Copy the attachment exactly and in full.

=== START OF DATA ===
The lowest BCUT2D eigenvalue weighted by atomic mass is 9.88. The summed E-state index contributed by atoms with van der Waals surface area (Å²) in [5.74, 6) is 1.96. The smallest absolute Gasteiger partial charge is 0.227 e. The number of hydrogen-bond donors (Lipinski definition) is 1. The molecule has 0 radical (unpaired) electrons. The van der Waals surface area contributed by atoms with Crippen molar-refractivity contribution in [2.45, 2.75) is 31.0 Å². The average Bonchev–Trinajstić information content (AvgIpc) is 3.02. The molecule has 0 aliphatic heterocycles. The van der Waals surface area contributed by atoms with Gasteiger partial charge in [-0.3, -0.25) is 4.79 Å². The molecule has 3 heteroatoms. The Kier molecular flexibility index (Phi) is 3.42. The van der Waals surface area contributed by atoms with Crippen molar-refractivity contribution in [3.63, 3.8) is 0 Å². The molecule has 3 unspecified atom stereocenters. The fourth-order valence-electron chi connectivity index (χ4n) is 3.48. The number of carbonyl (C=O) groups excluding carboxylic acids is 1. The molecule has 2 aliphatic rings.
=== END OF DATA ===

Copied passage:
The lowest BCUT2D eigenvalue weighted by atomic mass is 9.88. The summed E-state index contributed by atoms with van der Waals surface area (Å²) in [5.74, 6) is 1.96. The smallest absolute Gasteiger partial charge is 0.227 e. The number of hydrogen-bond donors (Lipinski definition) is 1. The molecule has 0 radical (unpaired) electrons. The van der Waals surface area contributed by atoms with Crippen molar-refractivity contribution in [2.45, 2.75) is 31.0 Å². The average Bonchev–Trinajstić information content (AvgIpc) is 3.02. The molecule has 0 aliphatic heterocycles. The van der Waals surface area contributed by atoms with Gasteiger partial charge in [-0.3, -0.25) is 4.79 Å². The molecule has 3 heteroatoms. The Kier molecular flexibility index (Phi) is 3.42. The van der Waals surface area contributed by atoms with Crippen molar-refractivity contribution in [3.63, 3.8) is 0 Å². The molecule has 3 unspecified atom stereocenters. The fourth-order valence-electron chi connectivity index (χ4n) is 3.48. The number of carbonyl (C=O) groups excluding carboxylic acids is 1. The molecule has 2 aliphatic rings.